Edge and his cronies at the Center for Southern Culture are doing some of the most compelling and imaginative work on the intersection of food and community. They are a deep well of oral history, thinkers who have been a rich resource for the Hidden Kitchens series.
Last year, the focus of the Southern Foodways Alliance's annual conference was Race and Food. This year, it's sugar. Their Keeper of the Flame Award for 2004 went to Martha Hawkins, a onetime welfare mother who now runs a restaurant in her home in Montgomery. Hawkins sees her work as being in league with the cooks who fed the civil rights movement and claims Georgia Gilmore as one of her inspirations.
The following songs were heard in this story:
1. "Tupelo," by Pop Staples, Albert King and Steve Cropper. From the CD The Complete Stax/Volt Singles, Vol. 2, 1968-71. Fantasy Records.
2. "God Is a Battle Axe," by Sister Wynona, recorded Feb. 11, 1949. From the CD Women of Gospel's Golden Age, Vol. 1. Fantasy Records.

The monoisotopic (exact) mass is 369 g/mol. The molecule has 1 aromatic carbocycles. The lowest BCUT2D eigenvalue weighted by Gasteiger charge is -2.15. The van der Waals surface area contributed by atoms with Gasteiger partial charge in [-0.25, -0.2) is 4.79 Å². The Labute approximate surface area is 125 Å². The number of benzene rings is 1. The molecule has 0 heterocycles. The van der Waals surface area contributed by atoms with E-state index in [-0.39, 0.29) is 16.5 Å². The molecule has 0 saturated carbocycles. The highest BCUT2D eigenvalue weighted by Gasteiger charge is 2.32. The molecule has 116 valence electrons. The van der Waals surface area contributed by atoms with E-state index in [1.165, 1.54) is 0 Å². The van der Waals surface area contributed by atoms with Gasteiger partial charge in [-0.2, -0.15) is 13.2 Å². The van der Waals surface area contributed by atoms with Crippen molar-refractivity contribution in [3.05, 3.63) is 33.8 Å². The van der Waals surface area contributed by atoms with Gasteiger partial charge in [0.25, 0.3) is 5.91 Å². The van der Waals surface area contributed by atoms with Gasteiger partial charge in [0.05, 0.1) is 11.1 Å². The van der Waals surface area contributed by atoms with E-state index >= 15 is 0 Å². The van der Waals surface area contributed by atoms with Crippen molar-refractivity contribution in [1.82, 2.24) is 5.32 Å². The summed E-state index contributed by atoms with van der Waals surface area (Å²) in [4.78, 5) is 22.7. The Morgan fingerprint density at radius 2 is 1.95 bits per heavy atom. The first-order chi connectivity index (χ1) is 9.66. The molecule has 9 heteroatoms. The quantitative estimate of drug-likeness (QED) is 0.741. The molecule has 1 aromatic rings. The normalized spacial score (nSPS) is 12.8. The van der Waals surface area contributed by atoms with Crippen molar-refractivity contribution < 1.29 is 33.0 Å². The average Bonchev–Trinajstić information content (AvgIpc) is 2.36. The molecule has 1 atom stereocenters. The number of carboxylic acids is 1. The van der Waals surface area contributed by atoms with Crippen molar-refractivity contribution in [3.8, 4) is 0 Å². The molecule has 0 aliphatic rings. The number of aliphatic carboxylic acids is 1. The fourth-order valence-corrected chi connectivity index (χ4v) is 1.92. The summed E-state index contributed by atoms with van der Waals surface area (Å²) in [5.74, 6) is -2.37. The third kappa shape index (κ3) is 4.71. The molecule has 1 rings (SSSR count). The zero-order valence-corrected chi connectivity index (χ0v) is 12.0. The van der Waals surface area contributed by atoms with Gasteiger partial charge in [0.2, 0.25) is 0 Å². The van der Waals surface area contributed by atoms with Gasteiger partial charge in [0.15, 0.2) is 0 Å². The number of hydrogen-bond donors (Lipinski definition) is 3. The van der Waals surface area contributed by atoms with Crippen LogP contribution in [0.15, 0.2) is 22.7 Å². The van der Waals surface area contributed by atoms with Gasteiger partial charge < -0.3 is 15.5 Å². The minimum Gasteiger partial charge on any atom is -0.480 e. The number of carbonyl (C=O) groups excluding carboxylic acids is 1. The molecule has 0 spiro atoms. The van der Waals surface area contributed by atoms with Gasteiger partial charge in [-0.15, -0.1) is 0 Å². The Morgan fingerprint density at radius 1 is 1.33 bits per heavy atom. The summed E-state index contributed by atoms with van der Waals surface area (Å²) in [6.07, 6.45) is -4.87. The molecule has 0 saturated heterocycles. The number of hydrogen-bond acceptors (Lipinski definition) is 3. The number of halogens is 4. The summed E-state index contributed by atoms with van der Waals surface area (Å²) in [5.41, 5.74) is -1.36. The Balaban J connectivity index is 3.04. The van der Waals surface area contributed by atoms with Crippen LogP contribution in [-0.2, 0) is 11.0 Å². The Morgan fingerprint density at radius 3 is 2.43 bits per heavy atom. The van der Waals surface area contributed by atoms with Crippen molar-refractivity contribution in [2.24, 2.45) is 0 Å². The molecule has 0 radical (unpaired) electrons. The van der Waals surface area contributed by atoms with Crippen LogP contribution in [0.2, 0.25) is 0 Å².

3. "Can't Sit Down," by Sister Rosetta Tharpe. From the CD The Complete Sister Rosetta Tharpe, Vol.1, 1938-1943. Fremeaux.
4. "Black Woman," by Brownie McGee. From the CD The Best of Harry Belafonte's Long Road to Freedom: An Anthology of Black Music, 2001. Buddha Records.
5. "Rainy Night in Georgia," by Brook Benton. From the CD The Best of Brook Benton, 2000. The Island Def Jam Music Group.
Produced by The Kitchen Sisters (Nikki Silva & Davia Nelson) and Jamie York, with help from Martha Ham, Melissa Robbins, Kate Volkman, Maria Walcutt and Laura Folger. Mixed by Jim McKee.
Chris McNair, a photographer in Birmingham, Ala., is someone you should know about. McNair opens his studio (McNair Studio) to the public each Sunday for a buffet breakfast prepared by one of his daughters. His daughter Denise was one of the little girls killed in the bombing of the 16th Street Baptist Church in 1963. For many years Mr. McNair refused to talk about the bombing, but a few years ago he discovered that even young blacks in Birmingham didn't know the history of the civil rights movement. So he has created a "niche" in his studio dedicated to Denise, and he invites the public to come in and learn about the civil rights era, and eat some wonderful food to boot (biscuits, bacon, eggs and some amazing grits, we are told).